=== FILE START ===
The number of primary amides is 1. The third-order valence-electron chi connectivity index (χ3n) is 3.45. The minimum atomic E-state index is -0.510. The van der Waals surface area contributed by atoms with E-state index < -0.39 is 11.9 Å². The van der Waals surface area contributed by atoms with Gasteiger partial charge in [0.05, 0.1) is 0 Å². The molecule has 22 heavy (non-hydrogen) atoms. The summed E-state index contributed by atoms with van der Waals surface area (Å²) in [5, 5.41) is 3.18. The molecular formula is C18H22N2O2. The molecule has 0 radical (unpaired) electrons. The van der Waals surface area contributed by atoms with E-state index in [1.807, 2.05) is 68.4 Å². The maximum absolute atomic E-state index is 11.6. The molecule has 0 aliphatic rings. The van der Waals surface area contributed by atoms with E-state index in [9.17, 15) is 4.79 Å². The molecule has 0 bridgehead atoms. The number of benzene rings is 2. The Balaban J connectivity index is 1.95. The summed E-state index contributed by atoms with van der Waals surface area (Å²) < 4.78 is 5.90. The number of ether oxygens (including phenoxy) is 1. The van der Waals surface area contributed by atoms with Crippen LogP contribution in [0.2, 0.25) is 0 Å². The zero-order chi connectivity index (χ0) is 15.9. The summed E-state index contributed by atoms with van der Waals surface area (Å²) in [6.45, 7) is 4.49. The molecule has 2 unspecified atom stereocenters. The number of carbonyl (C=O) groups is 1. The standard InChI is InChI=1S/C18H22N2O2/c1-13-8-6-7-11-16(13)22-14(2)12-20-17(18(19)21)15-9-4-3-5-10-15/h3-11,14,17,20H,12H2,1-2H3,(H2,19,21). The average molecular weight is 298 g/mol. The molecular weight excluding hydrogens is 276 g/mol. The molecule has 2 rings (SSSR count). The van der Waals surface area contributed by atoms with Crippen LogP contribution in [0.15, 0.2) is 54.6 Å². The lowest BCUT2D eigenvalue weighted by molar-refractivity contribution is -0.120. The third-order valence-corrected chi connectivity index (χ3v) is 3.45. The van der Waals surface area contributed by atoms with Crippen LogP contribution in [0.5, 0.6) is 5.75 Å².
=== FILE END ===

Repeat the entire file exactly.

The number of primary amides is 1. The third-order valence-electron chi connectivity index (χ3n) is 3.45. The minimum atomic E-state index is -0.510. The van der Waals surface area contributed by atoms with E-state index < -0.39 is 11.9 Å². The van der Waals surface area contributed by atoms with Gasteiger partial charge in [0.05, 0.1) is 0 Å². The molecule has 22 heavy (non-hydrogen) atoms. The summed E-state index contributed by atoms with van der Waals surface area (Å²) in [5, 5.41) is 3.18. The molecular formula is C18H22N2O2. The molecule has 0 radical (unpaired) electrons. The van der Waals surface area contributed by atoms with E-state index in [1.807, 2.05) is 68.4 Å². The maximum absolute atomic E-state index is 11.6. The molecule has 0 aliphatic rings. The van der Waals surface area contributed by atoms with E-state index in [9.17, 15) is 4.79 Å². The molecule has 0 bridgehead atoms. The number of benzene rings is 2. The Balaban J connectivity index is 1.95. The summed E-state index contributed by atoms with van der Waals surface area (Å²) < 4.78 is 5.90. The number of ether oxygens (including phenoxy) is 1. The van der Waals surface area contributed by atoms with Crippen LogP contribution in [0.2, 0.25) is 0 Å². The zero-order chi connectivity index (χ0) is 15.9. The summed E-state index contributed by atoms with van der Waals surface area (Å²) in [6.45, 7) is 4.49. The molecule has 2 unspecified atom stereocenters. The number of carbonyl (C=O) groups is 1. The standard InChI is InChI=1S/C18H22N2O2/c1-13-8-6-7-11-16(13)22-14(2)12-20-17(18(19)21)15-9-4-3-5-10-15/h3-11,14,17,20H,12H2,1-2H3,(H2,19,21). The average molecular weight is 298 g/mol. The molecular weight excluding hydrogens is 276 g/mol. The molecule has 2 rings (SSSR count). The van der Waals surface area contributed by atoms with Crippen LogP contribution in [0.15, 0.2) is 54.6 Å². The lowest BCUT2D eigenvalue weighted by molar-refractivity contribution is -0.120. The third-order valence-corrected chi connectivity index (χ3v) is 3.45. The van der Waals surface area contributed by atoms with Crippen LogP contribution in [0.5, 0.6) is 5.75 Å².